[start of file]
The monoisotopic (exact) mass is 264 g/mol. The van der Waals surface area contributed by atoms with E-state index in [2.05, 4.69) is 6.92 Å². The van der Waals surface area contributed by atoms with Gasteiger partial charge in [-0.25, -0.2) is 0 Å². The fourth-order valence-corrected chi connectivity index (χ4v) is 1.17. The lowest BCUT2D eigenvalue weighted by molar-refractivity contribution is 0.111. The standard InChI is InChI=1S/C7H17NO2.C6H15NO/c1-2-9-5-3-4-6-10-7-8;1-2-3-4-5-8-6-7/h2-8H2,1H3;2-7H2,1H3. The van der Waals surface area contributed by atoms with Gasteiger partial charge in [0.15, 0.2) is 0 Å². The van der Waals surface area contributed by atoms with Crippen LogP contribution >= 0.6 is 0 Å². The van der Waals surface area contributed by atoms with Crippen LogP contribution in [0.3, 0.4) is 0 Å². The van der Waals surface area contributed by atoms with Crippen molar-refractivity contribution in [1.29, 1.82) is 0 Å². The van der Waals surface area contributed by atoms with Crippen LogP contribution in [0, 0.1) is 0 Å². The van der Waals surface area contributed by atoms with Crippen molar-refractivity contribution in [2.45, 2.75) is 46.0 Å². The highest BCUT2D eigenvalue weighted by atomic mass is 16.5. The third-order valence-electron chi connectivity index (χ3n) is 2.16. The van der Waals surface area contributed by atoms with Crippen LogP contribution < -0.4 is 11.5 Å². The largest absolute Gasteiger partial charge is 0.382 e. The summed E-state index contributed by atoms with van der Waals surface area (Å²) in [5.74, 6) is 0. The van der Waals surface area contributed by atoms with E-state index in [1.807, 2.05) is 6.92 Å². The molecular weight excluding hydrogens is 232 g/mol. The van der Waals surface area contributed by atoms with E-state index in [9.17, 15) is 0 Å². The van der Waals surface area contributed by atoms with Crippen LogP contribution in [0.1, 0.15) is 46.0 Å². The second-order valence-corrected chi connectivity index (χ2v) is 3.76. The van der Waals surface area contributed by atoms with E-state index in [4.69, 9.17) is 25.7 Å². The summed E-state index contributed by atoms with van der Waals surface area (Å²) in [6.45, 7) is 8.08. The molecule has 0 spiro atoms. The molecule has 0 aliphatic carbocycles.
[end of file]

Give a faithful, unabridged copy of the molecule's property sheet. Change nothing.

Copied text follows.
The monoisotopic (exact) mass is 264 g/mol. The van der Waals surface area contributed by atoms with E-state index in [2.05, 4.69) is 6.92 Å². The van der Waals surface area contributed by atoms with Gasteiger partial charge in [-0.25, -0.2) is 0 Å². The fourth-order valence-corrected chi connectivity index (χ4v) is 1.17. The lowest BCUT2D eigenvalue weighted by molar-refractivity contribution is 0.111. The standard InChI is InChI=1S/C7H17NO2.C6H15NO/c1-2-9-5-3-4-6-10-7-8;1-2-3-4-5-8-6-7/h2-8H2,1H3;2-7H2,1H3. The van der Waals surface area contributed by atoms with Gasteiger partial charge in [0.15, 0.2) is 0 Å². The van der Waals surface area contributed by atoms with Crippen LogP contribution >= 0.6 is 0 Å². The van der Waals surface area contributed by atoms with Crippen LogP contribution in [0.3, 0.4) is 0 Å². The van der Waals surface area contributed by atoms with Crippen molar-refractivity contribution in [1.29, 1.82) is 0 Å². The van der Waals surface area contributed by atoms with Crippen LogP contribution in [0, 0.1) is 0 Å². The van der Waals surface area contributed by atoms with Crippen molar-refractivity contribution in [2.45, 2.75) is 46.0 Å². The highest BCUT2D eigenvalue weighted by atomic mass is 16.5. The third-order valence-electron chi connectivity index (χ3n) is 2.16. The van der Waals surface area contributed by atoms with Crippen LogP contribution < -0.4 is 11.5 Å². The largest absolute Gasteiger partial charge is 0.382 e. The summed E-state index contributed by atoms with van der Waals surface area (Å²) in [5.74, 6) is 0. The van der Waals surface area contributed by atoms with E-state index in [1.807, 2.05) is 6.92 Å². The molecular weight excluding hydrogens is 232 g/mol. The van der Waals surface area contributed by atoms with E-state index in [9.17, 15) is 0 Å². The van der Waals surface area contributed by atoms with Crippen LogP contribution in [0.1, 0.15) is 46.0 Å². The second-order valence-corrected chi connectivity index (χ2v) is 3.76. The van der Waals surface area contributed by atoms with E-state index in [4.69, 9.17) is 25.7 Å². The summed E-state index contributed by atoms with van der Waals surface area (Å²) in [6.45, 7) is 8.08. The molecule has 0 spiro atoms. The molecule has 0 aliphatic carbocycles.